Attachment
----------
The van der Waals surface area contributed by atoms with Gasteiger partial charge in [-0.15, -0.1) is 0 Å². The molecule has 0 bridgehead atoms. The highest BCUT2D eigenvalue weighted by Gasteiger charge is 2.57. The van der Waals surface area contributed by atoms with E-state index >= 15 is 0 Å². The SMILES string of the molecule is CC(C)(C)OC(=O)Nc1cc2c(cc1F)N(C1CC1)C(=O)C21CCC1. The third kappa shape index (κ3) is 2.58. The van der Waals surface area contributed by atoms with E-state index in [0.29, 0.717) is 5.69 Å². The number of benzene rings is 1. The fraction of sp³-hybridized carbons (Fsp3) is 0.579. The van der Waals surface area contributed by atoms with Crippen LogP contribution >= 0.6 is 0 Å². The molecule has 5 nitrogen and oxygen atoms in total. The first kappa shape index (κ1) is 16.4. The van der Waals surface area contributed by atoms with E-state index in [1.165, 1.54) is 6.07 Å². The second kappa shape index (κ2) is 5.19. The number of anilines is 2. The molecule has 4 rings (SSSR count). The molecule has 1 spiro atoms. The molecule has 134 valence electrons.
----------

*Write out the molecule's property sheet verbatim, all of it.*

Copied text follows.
The van der Waals surface area contributed by atoms with Gasteiger partial charge in [-0.15, -0.1) is 0 Å². The molecule has 0 bridgehead atoms. The highest BCUT2D eigenvalue weighted by Gasteiger charge is 2.57. The van der Waals surface area contributed by atoms with E-state index >= 15 is 0 Å². The SMILES string of the molecule is CC(C)(C)OC(=O)Nc1cc2c(cc1F)N(C1CC1)C(=O)C21CCC1. The third kappa shape index (κ3) is 2.58. The van der Waals surface area contributed by atoms with E-state index in [0.29, 0.717) is 5.69 Å². The number of benzene rings is 1. The fraction of sp³-hybridized carbons (Fsp3) is 0.579. The van der Waals surface area contributed by atoms with Crippen LogP contribution >= 0.6 is 0 Å². The molecule has 5 nitrogen and oxygen atoms in total. The first kappa shape index (κ1) is 16.4. The van der Waals surface area contributed by atoms with E-state index in [1.165, 1.54) is 6.07 Å². The second kappa shape index (κ2) is 5.19. The number of anilines is 2. The molecule has 4 rings (SSSR count). The molecule has 1 spiro atoms. The molecule has 134 valence electrons.